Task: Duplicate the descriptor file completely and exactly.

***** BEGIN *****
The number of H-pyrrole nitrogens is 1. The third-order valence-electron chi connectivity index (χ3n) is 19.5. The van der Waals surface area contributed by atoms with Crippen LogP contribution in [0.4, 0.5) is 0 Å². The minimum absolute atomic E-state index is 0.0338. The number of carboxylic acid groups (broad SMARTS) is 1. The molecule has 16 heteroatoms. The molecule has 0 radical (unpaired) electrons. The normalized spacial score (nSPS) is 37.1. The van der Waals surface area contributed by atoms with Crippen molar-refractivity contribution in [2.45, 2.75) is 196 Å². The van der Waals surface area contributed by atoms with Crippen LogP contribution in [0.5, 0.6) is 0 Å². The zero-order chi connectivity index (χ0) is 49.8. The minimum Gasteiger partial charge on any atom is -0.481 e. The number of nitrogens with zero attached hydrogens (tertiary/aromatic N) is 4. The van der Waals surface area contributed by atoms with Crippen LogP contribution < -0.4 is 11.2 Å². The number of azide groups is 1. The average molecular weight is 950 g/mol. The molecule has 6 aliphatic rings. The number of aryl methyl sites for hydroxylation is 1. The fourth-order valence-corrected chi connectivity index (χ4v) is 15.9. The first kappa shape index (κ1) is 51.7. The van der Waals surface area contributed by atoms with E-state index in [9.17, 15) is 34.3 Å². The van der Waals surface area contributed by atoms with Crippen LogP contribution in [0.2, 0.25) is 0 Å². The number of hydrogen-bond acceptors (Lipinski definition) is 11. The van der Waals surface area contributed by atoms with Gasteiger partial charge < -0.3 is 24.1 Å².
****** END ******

The number of H-pyrrole nitrogens is 1. The third-order valence-electron chi connectivity index (χ3n) is 19.5. The van der Waals surface area contributed by atoms with Crippen LogP contribution in [0.4, 0.5) is 0 Å². The minimum absolute atomic E-state index is 0.0338. The number of carboxylic acid groups (broad SMARTS) is 1. The molecule has 16 heteroatoms. The molecule has 0 radical (unpaired) electrons. The normalized spacial score (nSPS) is 37.1. The van der Waals surface area contributed by atoms with Crippen molar-refractivity contribution in [2.45, 2.75) is 196 Å². The van der Waals surface area contributed by atoms with Crippen LogP contribution in [0.5, 0.6) is 0 Å². The zero-order chi connectivity index (χ0) is 49.8. The minimum Gasteiger partial charge on any atom is -0.481 e. The number of nitrogens with zero attached hydrogens (tertiary/aromatic N) is 4. The van der Waals surface area contributed by atoms with Crippen LogP contribution < -0.4 is 11.2 Å². The number of azide groups is 1. The average molecular weight is 950 g/mol. The molecule has 6 aliphatic rings. The number of aryl methyl sites for hydroxylation is 1. The fourth-order valence-corrected chi connectivity index (χ4v) is 15.9. The first kappa shape index (κ1) is 51.7. The van der Waals surface area contributed by atoms with E-state index in [9.17, 15) is 34.3 Å². The van der Waals surface area contributed by atoms with Crippen LogP contribution in [0.2, 0.25) is 0 Å². The number of hydrogen-bond acceptors (Lipinski definition) is 11. The van der Waals surface area contributed by atoms with Gasteiger partial charge < -0.3 is 24.1 Å².